No smoking
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  • Criminal syndicates have coined at least R3 billion a month since the start of lockdown, an expert on the illegal tobacco trade believes.
  • The smoking ban is "any entrepreneur or capitalist's dream," he says.
  • South Africa is now the target of transnational criminal syndicates eager to get in on the cigarette rush.
  • For more articles, go to www.BusinessInsider.co.za.


The ban on smoking during South Africa's lockdown has earned criminal syndicates at least R6 billion so far, estimates Johann van Loggerenberg, author of Tobacco Wars.

A recent UCT study found that 90% of smokers have bought cigarettes during lockdown. That is despite the prices of illegal cigarettes typically being triple the price of a normal packet.

According to Van Loggerenberg, the state earned around R1 billion per month in taxes on cigarettes. “Cigarettes are very cheap to produce – most of the cost is in the R17.50 VAT, plus little bit of a profit.”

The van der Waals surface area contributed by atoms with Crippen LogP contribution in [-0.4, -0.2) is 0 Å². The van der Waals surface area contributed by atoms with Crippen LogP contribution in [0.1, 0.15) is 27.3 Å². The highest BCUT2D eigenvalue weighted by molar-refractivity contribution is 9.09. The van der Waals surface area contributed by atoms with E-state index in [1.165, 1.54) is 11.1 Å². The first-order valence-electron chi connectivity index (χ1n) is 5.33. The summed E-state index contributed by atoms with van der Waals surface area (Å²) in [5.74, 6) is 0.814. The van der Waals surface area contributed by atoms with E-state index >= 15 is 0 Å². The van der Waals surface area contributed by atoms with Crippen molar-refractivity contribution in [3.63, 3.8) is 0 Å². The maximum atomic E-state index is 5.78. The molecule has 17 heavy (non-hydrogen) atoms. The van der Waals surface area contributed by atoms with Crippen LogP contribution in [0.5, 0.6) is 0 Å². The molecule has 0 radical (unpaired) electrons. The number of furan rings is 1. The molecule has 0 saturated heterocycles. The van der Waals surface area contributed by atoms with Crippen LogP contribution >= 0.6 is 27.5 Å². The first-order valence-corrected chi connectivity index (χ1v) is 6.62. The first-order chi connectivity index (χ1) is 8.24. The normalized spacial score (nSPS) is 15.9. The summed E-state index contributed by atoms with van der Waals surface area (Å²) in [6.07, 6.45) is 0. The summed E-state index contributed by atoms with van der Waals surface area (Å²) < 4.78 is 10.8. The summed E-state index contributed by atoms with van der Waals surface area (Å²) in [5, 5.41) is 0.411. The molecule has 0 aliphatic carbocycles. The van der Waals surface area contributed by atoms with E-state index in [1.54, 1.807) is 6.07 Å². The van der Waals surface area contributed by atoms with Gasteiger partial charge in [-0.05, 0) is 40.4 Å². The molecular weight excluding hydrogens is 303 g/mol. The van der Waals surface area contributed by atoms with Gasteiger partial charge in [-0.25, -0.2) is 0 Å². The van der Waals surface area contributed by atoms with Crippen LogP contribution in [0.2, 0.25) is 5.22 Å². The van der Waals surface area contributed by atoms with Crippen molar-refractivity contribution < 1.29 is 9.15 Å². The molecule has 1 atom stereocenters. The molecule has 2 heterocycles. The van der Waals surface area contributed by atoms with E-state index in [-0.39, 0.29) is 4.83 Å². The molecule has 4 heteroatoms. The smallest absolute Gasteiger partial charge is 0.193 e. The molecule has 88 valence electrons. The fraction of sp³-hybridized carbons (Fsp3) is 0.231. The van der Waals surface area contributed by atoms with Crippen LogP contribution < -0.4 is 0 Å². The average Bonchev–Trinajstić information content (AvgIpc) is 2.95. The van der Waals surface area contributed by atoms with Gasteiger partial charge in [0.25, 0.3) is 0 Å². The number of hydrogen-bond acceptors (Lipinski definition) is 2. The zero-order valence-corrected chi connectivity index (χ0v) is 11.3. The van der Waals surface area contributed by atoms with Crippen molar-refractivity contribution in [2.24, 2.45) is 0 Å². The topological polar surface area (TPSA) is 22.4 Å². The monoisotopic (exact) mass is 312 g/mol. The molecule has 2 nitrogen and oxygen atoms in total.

If most smokers have still found a way to buy cigarettes in over two months of lockdown, then the state has lost at least R2 billion in revenue. And because illegal cigarette prices are at least triple the normal cost, that means that criminals have earned R6 billion from illegal smokes since the start of lockdown in March.

The ban has allowed criminal syndicates to expand their reach dramatically. “They’ve also gotten a lot smarter,” he says. And South Africa is now the target of international criminal syndicates eager to get a share of the multi-billion rand pie, as the ban on the sale of all tobacco products continues.

There’s “no question” transnational crime syndicates are involved, Van Loggerenberg says. “Just look at brands you can buy now. They’re Mozambican, Angolan. They’re from the DRC. I’ve even seen some from China.”

“You have 7.5 million smokers in South Africa who’ve just had their supply cut off. It’s any entrepreneur or capitalist’s dream. You can simply buy them in Zimbabwe, smuggle them into South Africa and sell them for triple the price.”

That includes subsistence dealers, who are smuggling a few packs in their pockets, to transnational organised syndicates, he says.

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